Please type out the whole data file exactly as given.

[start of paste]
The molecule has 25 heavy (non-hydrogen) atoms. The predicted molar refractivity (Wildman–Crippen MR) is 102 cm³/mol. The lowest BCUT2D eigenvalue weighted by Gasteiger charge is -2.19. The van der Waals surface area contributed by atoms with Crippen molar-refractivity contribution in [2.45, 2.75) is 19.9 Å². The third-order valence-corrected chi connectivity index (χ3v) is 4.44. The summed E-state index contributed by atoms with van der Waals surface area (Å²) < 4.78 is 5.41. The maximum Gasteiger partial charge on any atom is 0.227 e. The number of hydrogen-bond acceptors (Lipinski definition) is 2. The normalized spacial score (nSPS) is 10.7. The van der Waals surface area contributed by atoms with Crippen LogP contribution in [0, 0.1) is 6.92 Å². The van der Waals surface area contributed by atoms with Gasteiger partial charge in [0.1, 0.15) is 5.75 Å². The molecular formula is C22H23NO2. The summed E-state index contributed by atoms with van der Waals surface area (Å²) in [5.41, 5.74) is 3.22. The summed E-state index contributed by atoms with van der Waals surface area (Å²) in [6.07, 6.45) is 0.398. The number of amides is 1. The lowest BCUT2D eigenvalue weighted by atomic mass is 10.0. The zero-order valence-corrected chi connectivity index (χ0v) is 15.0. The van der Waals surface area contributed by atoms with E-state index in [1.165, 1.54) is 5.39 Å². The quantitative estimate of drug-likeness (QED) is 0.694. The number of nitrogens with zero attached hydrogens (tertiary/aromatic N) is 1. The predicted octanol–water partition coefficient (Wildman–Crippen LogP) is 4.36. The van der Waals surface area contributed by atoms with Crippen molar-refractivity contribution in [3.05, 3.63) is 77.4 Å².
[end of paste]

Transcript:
The molecule has 25 heavy (non-hydrogen) atoms. The predicted molar refractivity (Wildman–Crippen MR) is 102 cm³/mol. The lowest BCUT2D eigenvalue weighted by Gasteiger charge is -2.19. The van der Waals surface area contributed by atoms with Crippen molar-refractivity contribution in [2.45, 2.75) is 19.9 Å². The third-order valence-corrected chi connectivity index (χ3v) is 4.44. The summed E-state index contributed by atoms with van der Waals surface area (Å²) < 4.78 is 5.41. The maximum Gasteiger partial charge on any atom is 0.227 e. The number of hydrogen-bond acceptors (Lipinski definition) is 2. The normalized spacial score (nSPS) is 10.7. The van der Waals surface area contributed by atoms with Crippen LogP contribution in [0, 0.1) is 6.92 Å². The van der Waals surface area contributed by atoms with Gasteiger partial charge in [0.1, 0.15) is 5.75 Å². The molecular formula is C22H23NO2. The summed E-state index contributed by atoms with van der Waals surface area (Å²) in [5.41, 5.74) is 3.22. The summed E-state index contributed by atoms with van der Waals surface area (Å²) in [6.07, 6.45) is 0.398. The number of amides is 1. The lowest BCUT2D eigenvalue weighted by atomic mass is 10.0. The zero-order valence-corrected chi connectivity index (χ0v) is 15.0. The van der Waals surface area contributed by atoms with E-state index in [1.165, 1.54) is 5.39 Å². The quantitative estimate of drug-likeness (QED) is 0.694. The number of nitrogens with zero attached hydrogens (tertiary/aromatic N) is 1. The predicted octanol–water partition coefficient (Wildman–Crippen LogP) is 4.36. The van der Waals surface area contributed by atoms with Crippen molar-refractivity contribution in [3.05, 3.63) is 77.4 Å².